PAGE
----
1. Amazon Prime Day!
    Attention Amazon Prime Members: Not to miss deals on lots of products for 36 hours starting July 15!
    Go here: Amazon Prime Day Deals
    Dismiss Notice

Molly Looking Iffy And Lost Track Of What's In The Tank... Help

Discussion in 'Freshwater Fish Disease' started by JMcC, Jun 25, 2019.

  1. JMcCNew MemberMember

    Hi all,

    Some of you have been going through my new 20G tank drama with me, so you'll know where this is coming from, but here are the highlights. I got 2 fish (dwarf guarami and golden panda molly) 2.5 weeks ago and (yes, I realize this is bad now!) put them in RO filtered water. These fish have already been through the wringer...2 days after I got them, the guarami got ick. Treated early and went away. Molly wasn't looking so good (bloating, rapid gilling, similar symptoms to now), so I put some aquarium salt in (yes, at this point, it was just just RO). Seemed to fix the problem. About a week ago I thought my tank was doing fantastic (I was testing with strips) and when I got the Master water testing kit, I realized it wasn't, the testing strips just stink at what they're supposed to do. At that point, the tank was at approximately 6.25 pH, 0 ammonia, nitrite and 0 nitrate according to the strips. The big difference is that in reality, the ammonia was between 1 and 2ppm. So I switch to half RO and half conditioned tap and started doing 50-75% water changes daily. After a day or so, molly started bloating again. He still eats like a fiend, but I haven't seen him poop for a day or two, and poor guy looks like he's gonna pop. He's laying on the gravel near the plants, so I think he's trying to get oxygen (especially coupled with the fact that he's rapidly gilling). Sometimes he just starts swimming like normal (usually near when I come over and he thinks he's getting fed), and sometimes he looks like he's not going to make it through the next day. When he swims, he's not going to the surface for air or anything, he's just swimming.

    At this point, I've been doing the big water changes and occasionally putting very low levels of aquarium salt in (though I know marine salt is the thing that makes it brackish now, and I'm not quite sure if the aquarium salt is doing anything for him). With all the changes, I have no clue what the content of salt in there is now, and I'm wondering if bloat and rapid gilling for a molly can be attributed to too little salt. The water parameters have significantly been switched around (if I can call it that since I am not truly sure what they were before?). If nothing else, they went from RO to 1/2 RO and 1/2 conditioned tap, the pH is now about 7.6ish, the ammonia levels are still high (~1ppm), nitrites are still 0 and nitrates have risen to about 10-20ppm (I can't tell the color difference). There have been 33-75% water changes daily, and every other day (as it recommends on the bottle) I've put ammo lock in to help neutralize it, but I've been continuing with the water changes. I put in some Safestart, but I imagine that's been water changed out by now...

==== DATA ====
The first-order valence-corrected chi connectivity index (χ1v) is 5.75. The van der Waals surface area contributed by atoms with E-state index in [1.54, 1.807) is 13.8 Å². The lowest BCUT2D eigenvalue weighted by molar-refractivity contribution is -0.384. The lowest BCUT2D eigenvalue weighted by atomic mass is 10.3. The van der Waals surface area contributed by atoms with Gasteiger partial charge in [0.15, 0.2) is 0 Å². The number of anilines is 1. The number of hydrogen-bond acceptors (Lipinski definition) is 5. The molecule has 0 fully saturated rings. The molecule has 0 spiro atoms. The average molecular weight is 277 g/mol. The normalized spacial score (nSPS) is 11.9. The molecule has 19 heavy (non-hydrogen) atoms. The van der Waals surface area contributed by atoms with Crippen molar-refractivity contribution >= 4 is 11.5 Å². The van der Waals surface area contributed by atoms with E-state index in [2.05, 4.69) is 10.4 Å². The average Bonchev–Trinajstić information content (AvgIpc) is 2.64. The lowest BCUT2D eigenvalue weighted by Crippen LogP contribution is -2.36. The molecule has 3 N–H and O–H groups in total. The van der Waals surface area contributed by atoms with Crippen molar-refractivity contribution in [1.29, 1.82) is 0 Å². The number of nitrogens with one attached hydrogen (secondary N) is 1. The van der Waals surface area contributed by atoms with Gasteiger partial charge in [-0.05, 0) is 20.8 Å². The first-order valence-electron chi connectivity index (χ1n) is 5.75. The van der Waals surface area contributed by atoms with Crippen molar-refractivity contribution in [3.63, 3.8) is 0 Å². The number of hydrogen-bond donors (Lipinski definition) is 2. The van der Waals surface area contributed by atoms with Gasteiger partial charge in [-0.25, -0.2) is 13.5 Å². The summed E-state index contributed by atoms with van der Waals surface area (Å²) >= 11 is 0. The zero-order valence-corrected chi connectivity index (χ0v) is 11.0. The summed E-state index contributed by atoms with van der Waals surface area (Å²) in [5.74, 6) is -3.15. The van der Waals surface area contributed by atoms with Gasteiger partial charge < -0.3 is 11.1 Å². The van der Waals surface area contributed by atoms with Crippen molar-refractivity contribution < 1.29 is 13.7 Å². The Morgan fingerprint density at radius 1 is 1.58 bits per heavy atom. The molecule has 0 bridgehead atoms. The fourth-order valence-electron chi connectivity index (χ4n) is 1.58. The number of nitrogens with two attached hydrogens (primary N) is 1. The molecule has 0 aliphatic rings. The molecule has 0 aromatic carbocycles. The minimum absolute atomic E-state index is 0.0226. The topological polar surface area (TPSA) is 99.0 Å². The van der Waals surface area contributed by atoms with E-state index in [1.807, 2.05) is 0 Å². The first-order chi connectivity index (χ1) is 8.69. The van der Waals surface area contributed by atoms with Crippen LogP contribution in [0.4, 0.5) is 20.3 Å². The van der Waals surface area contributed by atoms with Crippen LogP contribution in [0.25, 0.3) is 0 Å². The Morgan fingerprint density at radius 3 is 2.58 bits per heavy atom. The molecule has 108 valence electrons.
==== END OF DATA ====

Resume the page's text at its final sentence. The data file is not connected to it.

If I think the molly would do well with more salt, how much do I put in? I'd appreciate your thoughts!
     
  2. FiskerValued MemberMember

    I'd stop adding aquarium salt. The molly can handle salt galore (I just acclimated one to a reef tank tonight actually) but your other fish won't handle it so well. I personally don't make use of aquarium salt at all, so I'm not sure if aquarium salt really helps mollies in the way you're trying to use it.

    The molly wouldn't be struggling because of too little salt in the water. They definitely do best with a higher PH in freshwater (7.6+) or brackish/saltwater, but just being in freshwater wouldn't cause issues like what you're seeing. I'd actually be concerned about the salt level being too high and killing your plants and other fish. Here's what I'd recommend: